quantum said...

At the risk of repeating myself, I would say that the best way to look at the book as a whole is to get a computer to read it to you. To save time you can make it into an mp3 file and listen while commuting to work, or make notes as you listen.

The computer voice will not 'interpret' the story like a human reader might and will pick up on spelling/grammar, both of which should be useful for a writer.

You do need a voice that you like though and it will need a few pronunciation edits. But it’s well worth the effort IMHO, and will serve you for a lifetime.

My favourite voice is Amy from Ivona. I can give you my custom dictionary for use with TextAloud, together with a few tips for handling homonyms if you should go this route.

Helli, When is the reading public (especially me!) going to see your master piece? I see you as a woman of action and few words (Heh Heh Heh). Just lacking a little follow through. *smile*

Why not emulate Donna and self publish on Amazon, then we customers can judge its merits .... a bit like being thrown to the lions in ancient Rome!

I think the romance community will devour you .... in a nice sense! LOL

quantum said...

Oh dear, I seem to have confused Helli with Haleigh. Awfully sorry Haleigh .... please ignore the rude bits! *embarrased blush*

Haleigh said...

haha, no problem! The names are close!

I do love the idea of hearing your book read back to you, especially without the emotional intonation, as you mention, to help you spot errors. Great for hearing it how a reader might hear it in their head, without all the extra we have in our own heads as the writer!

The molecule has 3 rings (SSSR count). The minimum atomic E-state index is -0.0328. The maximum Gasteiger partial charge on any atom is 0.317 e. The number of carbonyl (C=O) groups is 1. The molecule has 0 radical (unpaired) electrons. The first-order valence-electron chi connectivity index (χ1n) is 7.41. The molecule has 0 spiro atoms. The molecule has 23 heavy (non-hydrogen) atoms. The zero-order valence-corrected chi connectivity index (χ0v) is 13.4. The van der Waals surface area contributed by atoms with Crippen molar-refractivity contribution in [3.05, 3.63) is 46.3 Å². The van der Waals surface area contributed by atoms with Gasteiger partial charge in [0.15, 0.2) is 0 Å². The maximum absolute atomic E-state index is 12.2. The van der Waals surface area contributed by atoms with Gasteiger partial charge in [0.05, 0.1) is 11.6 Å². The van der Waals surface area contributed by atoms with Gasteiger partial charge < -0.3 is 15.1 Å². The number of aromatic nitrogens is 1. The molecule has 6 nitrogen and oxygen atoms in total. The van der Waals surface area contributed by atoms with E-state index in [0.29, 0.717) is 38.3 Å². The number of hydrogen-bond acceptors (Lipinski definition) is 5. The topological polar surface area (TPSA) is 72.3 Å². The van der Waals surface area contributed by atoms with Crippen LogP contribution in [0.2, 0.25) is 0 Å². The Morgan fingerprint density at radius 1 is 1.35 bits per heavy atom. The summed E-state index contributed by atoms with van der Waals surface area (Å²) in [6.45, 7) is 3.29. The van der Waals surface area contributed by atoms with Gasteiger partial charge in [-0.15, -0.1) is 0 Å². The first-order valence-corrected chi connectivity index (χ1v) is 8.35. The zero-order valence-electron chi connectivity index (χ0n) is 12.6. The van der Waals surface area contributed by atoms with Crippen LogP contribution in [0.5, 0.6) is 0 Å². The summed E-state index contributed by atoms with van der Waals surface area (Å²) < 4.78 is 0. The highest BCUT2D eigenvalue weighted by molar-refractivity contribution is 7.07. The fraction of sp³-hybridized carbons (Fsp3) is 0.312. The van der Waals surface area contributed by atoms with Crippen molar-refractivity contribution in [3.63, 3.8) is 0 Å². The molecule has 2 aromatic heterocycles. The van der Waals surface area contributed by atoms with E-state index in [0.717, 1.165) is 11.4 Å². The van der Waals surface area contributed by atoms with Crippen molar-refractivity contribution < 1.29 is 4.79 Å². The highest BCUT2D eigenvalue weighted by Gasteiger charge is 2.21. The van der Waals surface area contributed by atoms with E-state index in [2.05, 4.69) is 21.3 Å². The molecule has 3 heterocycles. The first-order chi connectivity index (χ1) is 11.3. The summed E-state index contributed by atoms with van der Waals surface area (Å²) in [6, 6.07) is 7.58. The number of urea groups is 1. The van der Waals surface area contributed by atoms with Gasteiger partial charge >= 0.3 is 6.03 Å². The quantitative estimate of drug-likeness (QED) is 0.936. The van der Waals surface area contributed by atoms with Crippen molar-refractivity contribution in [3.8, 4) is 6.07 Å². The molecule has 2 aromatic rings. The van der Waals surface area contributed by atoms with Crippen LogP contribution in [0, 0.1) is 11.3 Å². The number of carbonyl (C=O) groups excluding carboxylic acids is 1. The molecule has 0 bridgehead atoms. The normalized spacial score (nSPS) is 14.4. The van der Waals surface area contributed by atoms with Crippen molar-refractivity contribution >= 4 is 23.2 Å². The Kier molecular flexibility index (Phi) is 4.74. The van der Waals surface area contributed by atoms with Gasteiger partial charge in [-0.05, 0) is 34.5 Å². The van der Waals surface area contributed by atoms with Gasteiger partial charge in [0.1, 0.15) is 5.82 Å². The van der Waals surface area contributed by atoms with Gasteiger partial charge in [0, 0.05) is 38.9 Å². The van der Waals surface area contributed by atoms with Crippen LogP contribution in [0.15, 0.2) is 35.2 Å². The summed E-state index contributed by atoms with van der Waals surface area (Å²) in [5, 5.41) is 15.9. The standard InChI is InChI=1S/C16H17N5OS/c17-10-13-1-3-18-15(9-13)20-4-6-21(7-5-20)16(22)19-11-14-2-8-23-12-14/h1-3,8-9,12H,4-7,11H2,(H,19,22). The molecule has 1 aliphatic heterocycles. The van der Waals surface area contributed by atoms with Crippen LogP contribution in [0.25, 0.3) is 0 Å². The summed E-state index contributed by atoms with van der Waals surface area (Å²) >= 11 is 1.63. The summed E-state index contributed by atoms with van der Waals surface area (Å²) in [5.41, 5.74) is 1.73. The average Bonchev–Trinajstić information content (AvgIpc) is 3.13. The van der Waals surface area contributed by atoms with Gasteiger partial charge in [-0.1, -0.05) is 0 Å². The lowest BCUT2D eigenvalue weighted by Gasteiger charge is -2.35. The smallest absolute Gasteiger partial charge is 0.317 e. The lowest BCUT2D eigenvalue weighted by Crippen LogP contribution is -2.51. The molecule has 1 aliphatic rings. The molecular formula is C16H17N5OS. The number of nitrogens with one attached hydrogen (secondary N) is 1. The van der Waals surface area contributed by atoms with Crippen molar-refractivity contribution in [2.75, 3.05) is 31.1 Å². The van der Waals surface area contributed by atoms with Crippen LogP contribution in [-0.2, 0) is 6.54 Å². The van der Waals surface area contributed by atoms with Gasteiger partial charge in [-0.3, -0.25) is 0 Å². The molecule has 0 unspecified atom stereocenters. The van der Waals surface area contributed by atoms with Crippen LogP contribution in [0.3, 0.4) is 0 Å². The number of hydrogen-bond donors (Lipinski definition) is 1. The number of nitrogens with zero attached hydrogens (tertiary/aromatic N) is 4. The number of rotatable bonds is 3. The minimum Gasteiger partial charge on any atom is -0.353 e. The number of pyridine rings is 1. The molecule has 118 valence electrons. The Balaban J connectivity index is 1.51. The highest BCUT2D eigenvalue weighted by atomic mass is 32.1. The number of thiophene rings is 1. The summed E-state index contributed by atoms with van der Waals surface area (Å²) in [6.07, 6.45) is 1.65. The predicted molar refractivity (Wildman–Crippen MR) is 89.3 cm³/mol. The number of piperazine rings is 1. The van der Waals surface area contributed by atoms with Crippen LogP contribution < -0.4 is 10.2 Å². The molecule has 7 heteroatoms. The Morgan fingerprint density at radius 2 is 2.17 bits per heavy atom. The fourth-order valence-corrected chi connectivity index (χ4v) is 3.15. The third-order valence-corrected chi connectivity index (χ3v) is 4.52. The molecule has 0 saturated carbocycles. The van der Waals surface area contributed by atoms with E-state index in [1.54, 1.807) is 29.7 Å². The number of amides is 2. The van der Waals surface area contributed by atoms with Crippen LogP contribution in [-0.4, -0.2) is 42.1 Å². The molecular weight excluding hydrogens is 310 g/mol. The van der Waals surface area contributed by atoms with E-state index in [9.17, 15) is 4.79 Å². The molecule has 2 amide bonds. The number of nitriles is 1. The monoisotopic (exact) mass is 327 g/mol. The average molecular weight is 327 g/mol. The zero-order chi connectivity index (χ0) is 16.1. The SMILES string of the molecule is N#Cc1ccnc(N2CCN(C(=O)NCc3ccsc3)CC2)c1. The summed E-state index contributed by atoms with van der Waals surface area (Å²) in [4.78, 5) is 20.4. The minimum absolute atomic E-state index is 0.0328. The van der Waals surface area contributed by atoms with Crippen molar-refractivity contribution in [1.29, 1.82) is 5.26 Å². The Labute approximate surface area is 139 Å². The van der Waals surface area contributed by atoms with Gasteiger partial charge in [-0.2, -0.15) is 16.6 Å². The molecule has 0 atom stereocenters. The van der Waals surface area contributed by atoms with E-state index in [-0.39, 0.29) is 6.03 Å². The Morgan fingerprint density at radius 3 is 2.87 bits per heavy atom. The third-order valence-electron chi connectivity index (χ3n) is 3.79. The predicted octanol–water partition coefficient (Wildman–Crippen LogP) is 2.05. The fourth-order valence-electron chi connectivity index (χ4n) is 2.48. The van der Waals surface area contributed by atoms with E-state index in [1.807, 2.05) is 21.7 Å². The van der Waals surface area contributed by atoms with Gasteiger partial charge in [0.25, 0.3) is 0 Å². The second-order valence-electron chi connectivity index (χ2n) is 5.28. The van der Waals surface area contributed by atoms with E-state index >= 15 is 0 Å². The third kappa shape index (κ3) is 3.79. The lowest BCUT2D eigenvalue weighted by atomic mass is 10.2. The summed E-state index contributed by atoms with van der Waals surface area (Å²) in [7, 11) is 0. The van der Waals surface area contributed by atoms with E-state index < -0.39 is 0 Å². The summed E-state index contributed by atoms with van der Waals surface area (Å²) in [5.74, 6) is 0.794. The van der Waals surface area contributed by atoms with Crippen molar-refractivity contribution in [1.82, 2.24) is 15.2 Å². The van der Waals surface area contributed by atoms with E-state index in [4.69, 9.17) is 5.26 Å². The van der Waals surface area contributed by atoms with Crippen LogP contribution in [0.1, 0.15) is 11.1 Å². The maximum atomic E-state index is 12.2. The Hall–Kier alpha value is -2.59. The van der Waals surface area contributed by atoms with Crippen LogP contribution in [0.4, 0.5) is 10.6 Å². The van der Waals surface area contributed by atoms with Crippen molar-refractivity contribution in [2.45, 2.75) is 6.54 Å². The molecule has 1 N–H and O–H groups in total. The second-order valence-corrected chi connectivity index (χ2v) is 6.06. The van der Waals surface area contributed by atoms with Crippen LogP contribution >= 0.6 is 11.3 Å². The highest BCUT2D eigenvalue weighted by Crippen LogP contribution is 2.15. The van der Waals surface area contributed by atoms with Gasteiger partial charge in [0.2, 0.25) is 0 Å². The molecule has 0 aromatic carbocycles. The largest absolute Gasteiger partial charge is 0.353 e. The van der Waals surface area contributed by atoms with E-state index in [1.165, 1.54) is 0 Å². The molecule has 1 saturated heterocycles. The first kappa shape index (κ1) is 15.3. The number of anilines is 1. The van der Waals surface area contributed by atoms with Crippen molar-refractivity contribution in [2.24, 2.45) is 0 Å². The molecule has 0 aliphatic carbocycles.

TerriOsburn said...

I'll join Q an repeat myself as well. I could not write without my storyboard. I think many authors create the board once the rough draft is done, but I use it from the very beginning. The post its go up and they move and some come down and many change.

When the revision stage starts, the first thing I do is recreate the board from scratch, changing the post its to color coordinate with POVs. I do this because I'm a visual person and I need to "see" the entire story with once glance.

I can think through the story, what I have and what I need, by looking at that board. It's a total Godsend.

Now stop rewriting from scratch! I don't know how you can do that. Tweak what's there, yes. But those first words were there for a reason. IMO, rewriting the same book over and over just means you never actually revise anything.

Haleigh said...

IMO, rewriting the same book over and over just means you never actually revise anything.

Yep! That's exactly what's happening.

Maybe I need to try the story board again. I've got one, but I keep only doing the first third of the book, getting distracted (or running out of space/post-its), and then just fiddling with the first third.

Hmm, maybe if I start at the end!!! Put up the post-its for the final scenes first, and then build it up to the top!

You're giving me ideas, Ter!

MsHellion said...